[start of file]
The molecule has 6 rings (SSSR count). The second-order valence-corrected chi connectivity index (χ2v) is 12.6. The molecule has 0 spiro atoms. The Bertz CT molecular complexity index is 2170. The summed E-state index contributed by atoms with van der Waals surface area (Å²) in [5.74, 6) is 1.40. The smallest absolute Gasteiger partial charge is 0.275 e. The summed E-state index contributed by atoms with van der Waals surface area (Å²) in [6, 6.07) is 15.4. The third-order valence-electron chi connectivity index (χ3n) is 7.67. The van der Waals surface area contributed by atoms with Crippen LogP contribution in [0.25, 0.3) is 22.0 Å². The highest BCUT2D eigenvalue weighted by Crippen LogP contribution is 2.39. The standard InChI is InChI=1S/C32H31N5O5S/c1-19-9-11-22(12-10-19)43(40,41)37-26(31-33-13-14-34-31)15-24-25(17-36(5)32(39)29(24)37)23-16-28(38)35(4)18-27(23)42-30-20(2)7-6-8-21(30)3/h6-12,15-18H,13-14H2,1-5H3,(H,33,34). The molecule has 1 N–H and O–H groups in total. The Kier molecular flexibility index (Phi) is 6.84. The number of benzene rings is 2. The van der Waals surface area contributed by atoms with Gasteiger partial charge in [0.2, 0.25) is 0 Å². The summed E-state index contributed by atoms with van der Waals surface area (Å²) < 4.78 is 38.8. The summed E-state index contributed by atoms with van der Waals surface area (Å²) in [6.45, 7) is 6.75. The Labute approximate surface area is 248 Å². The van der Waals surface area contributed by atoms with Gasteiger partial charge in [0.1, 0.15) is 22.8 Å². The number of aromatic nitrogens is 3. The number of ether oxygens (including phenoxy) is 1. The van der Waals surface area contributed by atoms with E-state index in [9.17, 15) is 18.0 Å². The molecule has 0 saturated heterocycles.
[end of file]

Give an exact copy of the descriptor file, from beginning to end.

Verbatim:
The molecule has 6 rings (SSSR count). The second-order valence-corrected chi connectivity index (χ2v) is 12.6. The molecule has 0 spiro atoms. The Bertz CT molecular complexity index is 2170. The summed E-state index contributed by atoms with van der Waals surface area (Å²) in [5.74, 6) is 1.40. The smallest absolute Gasteiger partial charge is 0.275 e. The summed E-state index contributed by atoms with van der Waals surface area (Å²) in [6, 6.07) is 15.4. The third-order valence-electron chi connectivity index (χ3n) is 7.67. The van der Waals surface area contributed by atoms with Crippen LogP contribution in [0.25, 0.3) is 22.0 Å². The highest BCUT2D eigenvalue weighted by Crippen LogP contribution is 2.39. The standard InChI is InChI=1S/C32H31N5O5S/c1-19-9-11-22(12-10-19)43(40,41)37-26(31-33-13-14-34-31)15-24-25(17-36(5)32(39)29(24)37)23-16-28(38)35(4)18-27(23)42-30-20(2)7-6-8-21(30)3/h6-12,15-18H,13-14H2,1-5H3,(H,33,34). The molecule has 1 N–H and O–H groups in total. The Kier molecular flexibility index (Phi) is 6.84. The number of benzene rings is 2. The van der Waals surface area contributed by atoms with Gasteiger partial charge in [0.2, 0.25) is 0 Å². The summed E-state index contributed by atoms with van der Waals surface area (Å²) < 4.78 is 38.8. The summed E-state index contributed by atoms with van der Waals surface area (Å²) in [6.45, 7) is 6.75. The Labute approximate surface area is 248 Å². The van der Waals surface area contributed by atoms with Gasteiger partial charge in [0.1, 0.15) is 22.8 Å². The number of aromatic nitrogens is 3. The number of ether oxygens (including phenoxy) is 1. The van der Waals surface area contributed by atoms with E-state index in [9.17, 15) is 18.0 Å². The molecule has 0 saturated heterocycles.